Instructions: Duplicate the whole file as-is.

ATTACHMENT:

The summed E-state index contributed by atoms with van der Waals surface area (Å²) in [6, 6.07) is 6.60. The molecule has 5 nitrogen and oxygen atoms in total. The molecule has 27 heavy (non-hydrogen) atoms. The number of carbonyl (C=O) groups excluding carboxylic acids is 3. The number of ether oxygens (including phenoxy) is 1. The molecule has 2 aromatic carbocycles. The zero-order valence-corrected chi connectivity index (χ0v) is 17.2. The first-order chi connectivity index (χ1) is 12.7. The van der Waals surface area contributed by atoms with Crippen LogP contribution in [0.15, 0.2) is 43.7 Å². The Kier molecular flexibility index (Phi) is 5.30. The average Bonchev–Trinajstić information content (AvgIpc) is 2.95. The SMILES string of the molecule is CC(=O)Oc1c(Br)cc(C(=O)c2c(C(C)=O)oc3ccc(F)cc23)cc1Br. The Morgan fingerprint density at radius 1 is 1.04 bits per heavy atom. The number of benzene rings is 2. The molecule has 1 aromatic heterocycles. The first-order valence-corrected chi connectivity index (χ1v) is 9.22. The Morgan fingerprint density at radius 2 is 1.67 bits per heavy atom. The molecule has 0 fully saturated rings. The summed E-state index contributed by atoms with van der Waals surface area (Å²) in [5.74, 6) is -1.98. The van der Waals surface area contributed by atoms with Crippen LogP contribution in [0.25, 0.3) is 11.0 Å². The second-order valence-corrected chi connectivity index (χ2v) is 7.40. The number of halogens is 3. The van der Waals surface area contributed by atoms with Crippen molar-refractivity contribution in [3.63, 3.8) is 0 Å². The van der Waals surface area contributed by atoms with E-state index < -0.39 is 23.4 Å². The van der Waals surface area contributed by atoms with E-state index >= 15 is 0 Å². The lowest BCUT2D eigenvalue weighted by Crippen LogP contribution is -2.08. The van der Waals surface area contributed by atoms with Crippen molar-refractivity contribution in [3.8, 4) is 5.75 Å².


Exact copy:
The summed E-state index contributed by atoms with van der Waals surface area (Å²) in [6, 6.07) is 6.60. The molecule has 5 nitrogen and oxygen atoms in total. The molecule has 27 heavy (non-hydrogen) atoms. The number of carbonyl (C=O) groups excluding carboxylic acids is 3. The number of ether oxygens (including phenoxy) is 1. The molecule has 2 aromatic carbocycles. The zero-order valence-corrected chi connectivity index (χ0v) is 17.2. The first-order chi connectivity index (χ1) is 12.7. The van der Waals surface area contributed by atoms with Crippen LogP contribution in [0.15, 0.2) is 43.7 Å². The Kier molecular flexibility index (Phi) is 5.30. The average Bonchev–Trinajstić information content (AvgIpc) is 2.95. The SMILES string of the molecule is CC(=O)Oc1c(Br)cc(C(=O)c2c(C(C)=O)oc3ccc(F)cc23)cc1Br. The Morgan fingerprint density at radius 1 is 1.04 bits per heavy atom. The number of benzene rings is 2. The molecule has 1 aromatic heterocycles. The first-order valence-corrected chi connectivity index (χ1v) is 9.22. The Morgan fingerprint density at radius 2 is 1.67 bits per heavy atom. The molecule has 0 fully saturated rings. The summed E-state index contributed by atoms with van der Waals surface area (Å²) in [5.74, 6) is -1.98. The van der Waals surface area contributed by atoms with Crippen LogP contribution in [0.25, 0.3) is 11.0 Å². The second-order valence-corrected chi connectivity index (χ2v) is 7.40. The number of halogens is 3. The van der Waals surface area contributed by atoms with Crippen molar-refractivity contribution in [3.63, 3.8) is 0 Å². The van der Waals surface area contributed by atoms with E-state index < -0.39 is 23.4 Å². The van der Waals surface area contributed by atoms with E-state index >= 15 is 0 Å². The lowest BCUT2D eigenvalue weighted by Crippen LogP contribution is -2.08. The van der Waals surface area contributed by atoms with Crippen molar-refractivity contribution in [3.8, 4) is 5.75 Å².